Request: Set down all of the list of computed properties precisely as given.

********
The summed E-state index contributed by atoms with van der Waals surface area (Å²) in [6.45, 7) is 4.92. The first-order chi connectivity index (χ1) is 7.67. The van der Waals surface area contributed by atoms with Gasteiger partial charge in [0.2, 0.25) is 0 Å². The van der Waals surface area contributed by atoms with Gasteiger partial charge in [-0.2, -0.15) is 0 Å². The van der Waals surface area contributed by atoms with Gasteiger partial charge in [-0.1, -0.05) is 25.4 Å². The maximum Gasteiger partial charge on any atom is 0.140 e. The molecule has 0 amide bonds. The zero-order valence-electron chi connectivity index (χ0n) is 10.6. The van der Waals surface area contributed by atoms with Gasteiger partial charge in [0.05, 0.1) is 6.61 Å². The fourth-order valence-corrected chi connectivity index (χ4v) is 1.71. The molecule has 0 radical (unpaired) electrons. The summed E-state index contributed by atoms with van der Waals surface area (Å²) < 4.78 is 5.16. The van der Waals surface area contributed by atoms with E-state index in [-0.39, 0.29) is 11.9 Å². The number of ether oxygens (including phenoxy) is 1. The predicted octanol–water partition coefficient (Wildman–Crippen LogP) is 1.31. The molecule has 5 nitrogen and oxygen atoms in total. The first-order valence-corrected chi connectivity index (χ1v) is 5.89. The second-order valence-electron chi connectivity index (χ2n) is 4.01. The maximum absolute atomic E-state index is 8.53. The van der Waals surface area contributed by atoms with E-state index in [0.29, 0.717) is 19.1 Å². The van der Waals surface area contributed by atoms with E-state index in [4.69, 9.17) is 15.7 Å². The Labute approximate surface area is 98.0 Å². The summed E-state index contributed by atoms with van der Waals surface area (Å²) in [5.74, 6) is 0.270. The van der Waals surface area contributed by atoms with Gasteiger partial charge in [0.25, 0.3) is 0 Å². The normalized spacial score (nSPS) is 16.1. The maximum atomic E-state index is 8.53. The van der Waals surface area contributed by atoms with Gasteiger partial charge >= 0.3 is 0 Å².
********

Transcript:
The summed E-state index contributed by atoms with van der Waals surface area (Å²) in [6.45, 7) is 4.92. The first-order chi connectivity index (χ1) is 7.67. The van der Waals surface area contributed by atoms with Gasteiger partial charge in [0.2, 0.25) is 0 Å². The van der Waals surface area contributed by atoms with Gasteiger partial charge in [-0.2, -0.15) is 0 Å². The van der Waals surface area contributed by atoms with Gasteiger partial charge in [-0.1, -0.05) is 25.4 Å². The maximum Gasteiger partial charge on any atom is 0.140 e. The molecule has 0 amide bonds. The zero-order valence-electron chi connectivity index (χ0n) is 10.6. The van der Waals surface area contributed by atoms with Gasteiger partial charge in [0.05, 0.1) is 6.61 Å². The fourth-order valence-corrected chi connectivity index (χ4v) is 1.71. The molecule has 0 radical (unpaired) electrons. The summed E-state index contributed by atoms with van der Waals surface area (Å²) < 4.78 is 5.16. The van der Waals surface area contributed by atoms with E-state index in [-0.39, 0.29) is 11.9 Å². The number of ether oxygens (including phenoxy) is 1. The predicted octanol–water partition coefficient (Wildman–Crippen LogP) is 1.31. The molecule has 5 nitrogen and oxygen atoms in total. The first-order valence-corrected chi connectivity index (χ1v) is 5.89. The second-order valence-electron chi connectivity index (χ2n) is 4.01. The maximum absolute atomic E-state index is 8.53. The van der Waals surface area contributed by atoms with E-state index in [0.29, 0.717) is 19.1 Å². The van der Waals surface area contributed by atoms with E-state index in [4.69, 9.17) is 15.7 Å². The Labute approximate surface area is 98.0 Å². The summed E-state index contributed by atoms with van der Waals surface area (Å²) in [5.74, 6) is 0.270. The van der Waals surface area contributed by atoms with Gasteiger partial charge in [0.25, 0.3) is 0 Å². The normalized spacial score (nSPS) is 16.1. The maximum atomic E-state index is 8.53. The van der Waals surface area contributed by atoms with Gasteiger partial charge >= 0.3 is 0 Å².